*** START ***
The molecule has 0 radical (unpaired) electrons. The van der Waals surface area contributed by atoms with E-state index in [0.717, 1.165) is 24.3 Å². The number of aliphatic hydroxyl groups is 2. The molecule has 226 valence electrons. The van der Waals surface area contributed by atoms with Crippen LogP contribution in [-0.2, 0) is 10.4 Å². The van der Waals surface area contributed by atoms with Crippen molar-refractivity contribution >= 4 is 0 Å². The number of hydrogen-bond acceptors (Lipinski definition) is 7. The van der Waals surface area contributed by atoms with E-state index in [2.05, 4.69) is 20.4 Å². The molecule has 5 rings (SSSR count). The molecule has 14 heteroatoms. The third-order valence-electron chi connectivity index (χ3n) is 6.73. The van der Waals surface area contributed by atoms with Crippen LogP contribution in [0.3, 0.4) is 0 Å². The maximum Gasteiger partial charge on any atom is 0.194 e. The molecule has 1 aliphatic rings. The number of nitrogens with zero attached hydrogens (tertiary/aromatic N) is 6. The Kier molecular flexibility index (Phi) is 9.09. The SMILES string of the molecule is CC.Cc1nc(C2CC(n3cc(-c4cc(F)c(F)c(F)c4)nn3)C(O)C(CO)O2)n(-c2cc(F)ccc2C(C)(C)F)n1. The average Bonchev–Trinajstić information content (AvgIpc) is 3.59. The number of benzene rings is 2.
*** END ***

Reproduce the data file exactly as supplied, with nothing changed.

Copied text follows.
The molecule has 0 radical (unpaired) electrons. The van der Waals surface area contributed by atoms with E-state index in [0.717, 1.165) is 24.3 Å². The number of aliphatic hydroxyl groups is 2. The molecule has 226 valence electrons. The van der Waals surface area contributed by atoms with Crippen LogP contribution in [-0.2, 0) is 10.4 Å². The van der Waals surface area contributed by atoms with Crippen molar-refractivity contribution >= 4 is 0 Å². The number of hydrogen-bond acceptors (Lipinski definition) is 7. The van der Waals surface area contributed by atoms with E-state index in [2.05, 4.69) is 20.4 Å². The molecule has 5 rings (SSSR count). The molecule has 14 heteroatoms. The third-order valence-electron chi connectivity index (χ3n) is 6.73. The van der Waals surface area contributed by atoms with Crippen LogP contribution in [0.3, 0.4) is 0 Å². The maximum Gasteiger partial charge on any atom is 0.194 e. The molecule has 1 aliphatic rings. The number of nitrogens with zero attached hydrogens (tertiary/aromatic N) is 6. The Kier molecular flexibility index (Phi) is 9.09. The SMILES string of the molecule is CC.Cc1nc(C2CC(n3cc(-c4cc(F)c(F)c(F)c4)nn3)C(O)C(CO)O2)n(-c2cc(F)ccc2C(C)(C)F)n1. The average Bonchev–Trinajstić information content (AvgIpc) is 3.59. The number of benzene rings is 2.